Slayer – Jeff Hanneman’s Demise Sounds the Band’s Death Knell

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The decade from the turn of the millennium, 2000 – 2010 was a pretty good one for Slayer. They abandoned any nu-metal pretentions they may have tried out in the later 90s and returned to what they did best – Slayer as an unapologetic thrash band, doing what they did best.

The albums from this period were up to scratch, and even had old-school 80s Slayer fans nodding in approval. Then, founding guitarist Jeff Hanneman got sick in a freak occurrence, suffered with his mental health, and passed away, all within a period of only 2 years. It would prove the beginning of the end for the band. Get the full story with The Hawk right here.

It’s no secret that the 90s were not a happy time for thrash bands, even the very best of them. The reasons have been well rehearsed. Grunge came along with its own attitude, and pushed aside many established metal bands. And thrash? The genre had never been ‘fashionable’ as such, always a niche aimed at more hardcore metal fans. But even they started to lose interest, and thrash looked limp, like a balloon left lying on the floor a couple of days after the end of the party. Just about inflated, but wrinkled and sagging all over.

Metallica weren’t even pretending to fly the flag any more, having moved into the commercial mainstream. Megadeth and Anthrax kept plugging away, but without ever really hitting the heights musically anymore.

Even Slayer were struggling to stay relevant. They released ‘Divine Intervention’, which was great, maybe even their strongest and most consistent album since the legendary ‘Reign in Blood.’

But then that was followed up by 2 stinkers. The punk covers offering ‘Undisputed Attitude’ (1996) emphasizes the early punk influences of the band, especially Jeff Hanneman.  It starts out well, with the band giving some of their favourite punk songs the full Slayer treatment. But interest quickly wanes – it doesn’t really fell much like an authentic Slayer record, just something they might have thrown out to pass time.

But it’s still better than the diabolical ‘Diabolus in Musica’ (1998). This was the era of nu-metal, with Slipknot, Limp Bizkit, Korn, Soulfly et al giving it the full angst-ridden treatment. But nobody wanted to hear that from Slayer. (Spoiler alert – The Hawk was in this camp, and is unlikely to be writing about those other bands any time soon. You know what you’re here for!)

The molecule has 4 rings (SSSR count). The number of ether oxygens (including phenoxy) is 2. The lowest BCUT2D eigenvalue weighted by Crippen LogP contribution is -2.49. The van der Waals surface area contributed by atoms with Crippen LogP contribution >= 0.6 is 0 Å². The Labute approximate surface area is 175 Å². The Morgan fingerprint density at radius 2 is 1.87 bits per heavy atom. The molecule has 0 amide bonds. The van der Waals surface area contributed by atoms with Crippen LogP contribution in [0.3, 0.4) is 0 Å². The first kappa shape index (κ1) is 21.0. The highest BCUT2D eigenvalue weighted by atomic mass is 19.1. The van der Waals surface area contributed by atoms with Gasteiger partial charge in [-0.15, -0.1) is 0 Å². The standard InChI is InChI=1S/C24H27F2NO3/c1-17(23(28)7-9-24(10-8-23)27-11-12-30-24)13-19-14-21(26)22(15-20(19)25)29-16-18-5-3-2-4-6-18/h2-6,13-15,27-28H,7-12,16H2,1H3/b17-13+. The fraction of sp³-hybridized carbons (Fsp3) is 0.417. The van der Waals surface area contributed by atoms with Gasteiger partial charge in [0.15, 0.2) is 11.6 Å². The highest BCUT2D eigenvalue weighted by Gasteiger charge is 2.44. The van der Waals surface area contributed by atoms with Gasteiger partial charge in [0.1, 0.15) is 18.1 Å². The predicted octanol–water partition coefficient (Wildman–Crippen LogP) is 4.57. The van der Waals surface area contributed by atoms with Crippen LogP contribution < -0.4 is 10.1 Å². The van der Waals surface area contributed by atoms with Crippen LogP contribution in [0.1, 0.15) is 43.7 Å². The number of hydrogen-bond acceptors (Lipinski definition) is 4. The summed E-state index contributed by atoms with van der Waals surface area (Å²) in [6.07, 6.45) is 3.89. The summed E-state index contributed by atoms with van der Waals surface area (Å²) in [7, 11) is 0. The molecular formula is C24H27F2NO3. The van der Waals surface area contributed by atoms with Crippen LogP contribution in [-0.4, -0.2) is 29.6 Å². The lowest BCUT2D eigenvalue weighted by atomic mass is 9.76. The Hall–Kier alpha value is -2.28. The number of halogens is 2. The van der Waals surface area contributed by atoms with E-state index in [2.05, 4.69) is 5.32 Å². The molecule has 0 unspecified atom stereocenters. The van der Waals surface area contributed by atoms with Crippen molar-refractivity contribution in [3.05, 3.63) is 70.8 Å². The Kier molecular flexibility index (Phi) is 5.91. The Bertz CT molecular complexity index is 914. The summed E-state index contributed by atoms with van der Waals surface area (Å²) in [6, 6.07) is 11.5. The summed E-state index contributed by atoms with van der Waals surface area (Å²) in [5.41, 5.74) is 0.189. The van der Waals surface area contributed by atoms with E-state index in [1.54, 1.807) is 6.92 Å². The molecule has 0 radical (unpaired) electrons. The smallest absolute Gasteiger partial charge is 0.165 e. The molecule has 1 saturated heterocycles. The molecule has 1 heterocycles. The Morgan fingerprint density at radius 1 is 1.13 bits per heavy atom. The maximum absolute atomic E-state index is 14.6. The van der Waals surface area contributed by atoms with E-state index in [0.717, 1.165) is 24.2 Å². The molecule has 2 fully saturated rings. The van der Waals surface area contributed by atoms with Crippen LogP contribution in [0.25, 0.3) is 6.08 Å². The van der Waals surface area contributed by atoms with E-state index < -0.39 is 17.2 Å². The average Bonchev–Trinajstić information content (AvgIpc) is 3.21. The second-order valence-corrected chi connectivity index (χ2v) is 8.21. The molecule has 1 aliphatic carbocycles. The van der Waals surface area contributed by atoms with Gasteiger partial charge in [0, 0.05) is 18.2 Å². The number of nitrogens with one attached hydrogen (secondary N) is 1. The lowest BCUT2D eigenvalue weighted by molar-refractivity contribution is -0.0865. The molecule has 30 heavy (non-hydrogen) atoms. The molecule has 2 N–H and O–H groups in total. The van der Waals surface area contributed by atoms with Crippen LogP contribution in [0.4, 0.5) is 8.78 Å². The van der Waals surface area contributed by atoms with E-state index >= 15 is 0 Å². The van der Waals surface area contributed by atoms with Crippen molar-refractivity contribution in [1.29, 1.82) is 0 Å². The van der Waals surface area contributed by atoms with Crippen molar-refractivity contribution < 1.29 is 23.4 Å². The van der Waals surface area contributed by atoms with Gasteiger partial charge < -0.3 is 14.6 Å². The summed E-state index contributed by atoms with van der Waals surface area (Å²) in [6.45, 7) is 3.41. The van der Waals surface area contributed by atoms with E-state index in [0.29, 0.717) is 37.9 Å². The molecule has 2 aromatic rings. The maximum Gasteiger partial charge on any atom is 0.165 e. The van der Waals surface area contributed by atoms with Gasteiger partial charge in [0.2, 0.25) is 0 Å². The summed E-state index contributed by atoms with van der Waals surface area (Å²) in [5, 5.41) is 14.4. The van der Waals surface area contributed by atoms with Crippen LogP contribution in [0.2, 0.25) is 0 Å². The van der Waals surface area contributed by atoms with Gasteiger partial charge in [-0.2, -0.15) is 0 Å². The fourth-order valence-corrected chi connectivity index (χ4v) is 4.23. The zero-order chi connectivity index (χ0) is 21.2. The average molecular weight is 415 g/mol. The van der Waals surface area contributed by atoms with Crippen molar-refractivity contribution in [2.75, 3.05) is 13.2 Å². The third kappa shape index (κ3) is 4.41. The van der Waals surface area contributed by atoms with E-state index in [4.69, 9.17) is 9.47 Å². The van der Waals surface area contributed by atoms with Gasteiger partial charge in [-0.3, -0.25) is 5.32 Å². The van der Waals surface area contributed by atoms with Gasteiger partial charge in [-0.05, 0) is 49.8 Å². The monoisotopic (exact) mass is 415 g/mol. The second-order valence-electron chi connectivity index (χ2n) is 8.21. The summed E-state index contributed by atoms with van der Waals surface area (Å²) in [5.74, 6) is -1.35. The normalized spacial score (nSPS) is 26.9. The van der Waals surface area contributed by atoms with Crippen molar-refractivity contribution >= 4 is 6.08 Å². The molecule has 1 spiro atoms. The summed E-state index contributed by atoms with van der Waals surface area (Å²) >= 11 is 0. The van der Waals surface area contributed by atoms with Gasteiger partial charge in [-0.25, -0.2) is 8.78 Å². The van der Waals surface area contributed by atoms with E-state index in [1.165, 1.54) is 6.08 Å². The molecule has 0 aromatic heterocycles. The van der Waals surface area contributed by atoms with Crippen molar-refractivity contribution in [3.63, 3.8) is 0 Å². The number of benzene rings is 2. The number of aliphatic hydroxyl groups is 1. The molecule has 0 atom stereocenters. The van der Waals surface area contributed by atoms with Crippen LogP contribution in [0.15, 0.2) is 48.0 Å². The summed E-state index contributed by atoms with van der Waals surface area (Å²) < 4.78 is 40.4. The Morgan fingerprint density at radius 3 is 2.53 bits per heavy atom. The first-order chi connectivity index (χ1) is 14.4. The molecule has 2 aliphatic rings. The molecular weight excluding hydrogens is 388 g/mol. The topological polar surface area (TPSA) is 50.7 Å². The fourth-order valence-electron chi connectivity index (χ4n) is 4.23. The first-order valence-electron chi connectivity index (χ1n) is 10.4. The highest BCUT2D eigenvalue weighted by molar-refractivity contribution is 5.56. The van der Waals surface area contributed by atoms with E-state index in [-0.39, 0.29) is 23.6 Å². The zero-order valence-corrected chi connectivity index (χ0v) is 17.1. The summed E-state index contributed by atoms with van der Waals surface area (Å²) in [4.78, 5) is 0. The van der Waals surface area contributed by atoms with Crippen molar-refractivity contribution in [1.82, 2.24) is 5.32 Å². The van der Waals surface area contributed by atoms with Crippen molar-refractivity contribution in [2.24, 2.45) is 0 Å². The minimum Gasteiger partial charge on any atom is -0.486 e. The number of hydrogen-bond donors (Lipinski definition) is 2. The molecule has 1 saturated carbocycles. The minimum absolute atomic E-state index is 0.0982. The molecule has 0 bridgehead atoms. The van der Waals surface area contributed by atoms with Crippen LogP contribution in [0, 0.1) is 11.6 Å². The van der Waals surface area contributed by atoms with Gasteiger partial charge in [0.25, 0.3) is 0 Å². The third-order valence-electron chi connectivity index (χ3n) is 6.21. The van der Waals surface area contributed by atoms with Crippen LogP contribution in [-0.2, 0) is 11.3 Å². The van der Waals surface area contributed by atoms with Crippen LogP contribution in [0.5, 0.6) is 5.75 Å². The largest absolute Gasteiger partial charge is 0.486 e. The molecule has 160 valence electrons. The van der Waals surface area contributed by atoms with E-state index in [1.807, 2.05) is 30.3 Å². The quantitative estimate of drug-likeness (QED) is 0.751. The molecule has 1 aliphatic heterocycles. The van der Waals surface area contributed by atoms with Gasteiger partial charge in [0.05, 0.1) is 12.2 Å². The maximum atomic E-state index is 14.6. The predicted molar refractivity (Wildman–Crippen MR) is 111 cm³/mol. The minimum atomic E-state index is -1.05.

Take ‘Stain of Mind’. Radio friendly main riff? Check. Downtuned guitars? Check. Hip-hop-style scratching? Check. Mid-tempo sluggishness? Check. Sounds anything like you hope or expect from a Slayer number? No f***ing way.

It’s hard to over-state how high the hopes were at the time for this album among thrash fans who longed for a return to what they had first fallen in love with. This plainly wasn’t it. People used words and phrases like ‘groovy’ and ‘euro-metal’ to describe it. Slayer shrugged off the criticism as they always do, but it probably wasn’t really what they wanted to hear. 

And so it’s no exaggeration to say that by the turn of the millenium, plenty of people were asking whether the whole genre wasn’t already a footnote in history, never to return. Thrash kings like Slayer and Megadeth were pandering to fashion trends instead of ploughing their own furrow, and the music suffered for it.

Was there any future? Slayer seemed pre-occupied with putting together a 20th anniversary box set – a sure sign of nostalgia setting in. The live show was still great, and a tour with peak Pantera would have been an obvious highlight. But could they put anything relevant on record?

The answer would come in the form of ‘God Hates Us All’ (2001). That’d be 9/11/2001, to be precise.